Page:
Seen 20th July
Christopher Nolan has one of the best track records in film. The man knows how to put together a movie better than most. When he does blockbusters they bust every block around, when he want’s to go cerebral and produce a weird dream movie then he makes the most elegant dream movie ever. He’s a fantastic film maker… usually.
The story of Dunkirk revolves around the battle of Dunkirk and specifically around 3 groups of people. The first is a small battalion of Englishmen trying desperately to get on a boat back home, the second is a pair of gunner pilots who are trying to get to Dunkirk so they can fight off the bomber planes that keep sinking ships and the third is a small boat with 3 civilians trying to get to Dunkirk and help the army get back home. The third story out of those is the one that’s the most interesting, it has the best character dynamics and the most at stake since those civilians didn’t sign up to enter a war zone, they just heard the call for boats and took it upon themselves to go out and help. If the film had stuck with them I’d be happier because they had the most interesting stuff. They have a shell-shocked soldier turn up on the ship and had to deal with him. They had to try and pull a bunch of men out of an oil slick that’d formed just after another boat sank. They had to use the captains knowledge of his boat to avoid being gunned down by a passing plane. They were the interesting ones, the other two stories just felt like every other war movie.
Casting in this movie is genuinely good, everyone feels like they belong. Yes, that includes Harry Styles who could’ve just felt like a cheap cameo but he turns out to be one of the few soldiers you end up really caring about just on the strength of his personality. Other than him, Cillian Murphy (As the shell-shocked soldier), Tom Hardy (As one of the pilots) and Kenneth Branagh (As one of the head officers) everyone else feels like they’re newbies, or at least not well-known actors so they just sink into these characters. They have to do a lot with just their expressions since they very rarely have any dialogue which is an interesting choice, though it does mean that after a while you end up not bothering to learn characters names. I know nothing of these characters other than they’re soldiers trying to escape. I know about the guys on the boat, it’s a father and son and another boy who is possibly the sons best friend. Those guys I knew about, I cared about them getting home. The soldiers… I mean yeah, it’d be nice, but they’re cannon fodder.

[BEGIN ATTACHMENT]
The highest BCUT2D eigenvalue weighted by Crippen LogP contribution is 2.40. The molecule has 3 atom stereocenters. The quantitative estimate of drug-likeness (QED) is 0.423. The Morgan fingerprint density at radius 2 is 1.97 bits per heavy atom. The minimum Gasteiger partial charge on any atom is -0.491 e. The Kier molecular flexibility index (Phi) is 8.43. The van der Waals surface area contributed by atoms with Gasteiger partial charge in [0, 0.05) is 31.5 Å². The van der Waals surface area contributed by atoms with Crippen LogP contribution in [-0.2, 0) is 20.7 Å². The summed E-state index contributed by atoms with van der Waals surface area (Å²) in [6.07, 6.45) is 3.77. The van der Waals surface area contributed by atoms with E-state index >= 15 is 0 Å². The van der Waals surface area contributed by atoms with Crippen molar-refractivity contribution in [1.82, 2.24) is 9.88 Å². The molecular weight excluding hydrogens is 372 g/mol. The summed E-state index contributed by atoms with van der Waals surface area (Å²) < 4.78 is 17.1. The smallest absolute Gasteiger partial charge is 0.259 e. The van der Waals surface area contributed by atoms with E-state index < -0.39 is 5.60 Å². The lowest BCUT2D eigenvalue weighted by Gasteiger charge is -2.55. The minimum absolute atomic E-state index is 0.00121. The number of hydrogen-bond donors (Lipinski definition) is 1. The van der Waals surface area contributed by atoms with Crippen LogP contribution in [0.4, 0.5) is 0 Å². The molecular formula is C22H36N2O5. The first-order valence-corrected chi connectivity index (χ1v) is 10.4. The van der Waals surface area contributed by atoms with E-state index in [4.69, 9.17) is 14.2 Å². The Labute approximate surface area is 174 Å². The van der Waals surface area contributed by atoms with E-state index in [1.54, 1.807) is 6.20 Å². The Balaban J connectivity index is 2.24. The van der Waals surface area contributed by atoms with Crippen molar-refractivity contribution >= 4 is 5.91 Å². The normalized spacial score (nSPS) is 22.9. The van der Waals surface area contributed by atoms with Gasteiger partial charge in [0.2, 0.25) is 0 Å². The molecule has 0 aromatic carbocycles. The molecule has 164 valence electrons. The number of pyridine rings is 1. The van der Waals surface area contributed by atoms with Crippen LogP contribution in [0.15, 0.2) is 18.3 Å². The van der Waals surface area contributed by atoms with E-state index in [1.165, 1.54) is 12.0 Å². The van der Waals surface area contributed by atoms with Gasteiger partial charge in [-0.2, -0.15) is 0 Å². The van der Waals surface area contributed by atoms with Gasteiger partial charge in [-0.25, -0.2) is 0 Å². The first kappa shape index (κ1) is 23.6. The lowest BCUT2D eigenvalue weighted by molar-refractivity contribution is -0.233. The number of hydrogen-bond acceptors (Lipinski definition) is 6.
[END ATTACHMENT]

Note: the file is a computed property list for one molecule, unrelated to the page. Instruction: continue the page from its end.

Visually the movie is up to Nolan’s high standards with some gorgeous shots from the aeroplanes or some truly special explosion sequences that really create some tense moments. He does slip a little though, one continuity error involving the guys on the boat was something I could pass off but the ending is just a bad editing choice. There’s a cut to black after the ‘final shot’ during a big speech, then smash cut to 3 seconds of someone’s reaction shot, then harsh cut to black. It’s a bad choice and just felt so wrong. A rookie mistake that Nolan of all people shouldn’t be making. On top of that whenever we had scenes that were meant to be taking place in dark rooms, it’s just a black screen. There’s nothing interesting about them and I know Nolan could’ve come up with something.
Overall the movie is good, but it suffers from trying to tell three stories when exactly one of them is actually interesting and new. It suffers from not utilising it’s cast and by silly editing errors that Nolan is above by now. It’s still something you should go see, it’s a spectacle and a really good film. It’s just sad that it’s nowhere near the greatness that we know this director is able to achieve.
2 thoughts on “Dunkirk”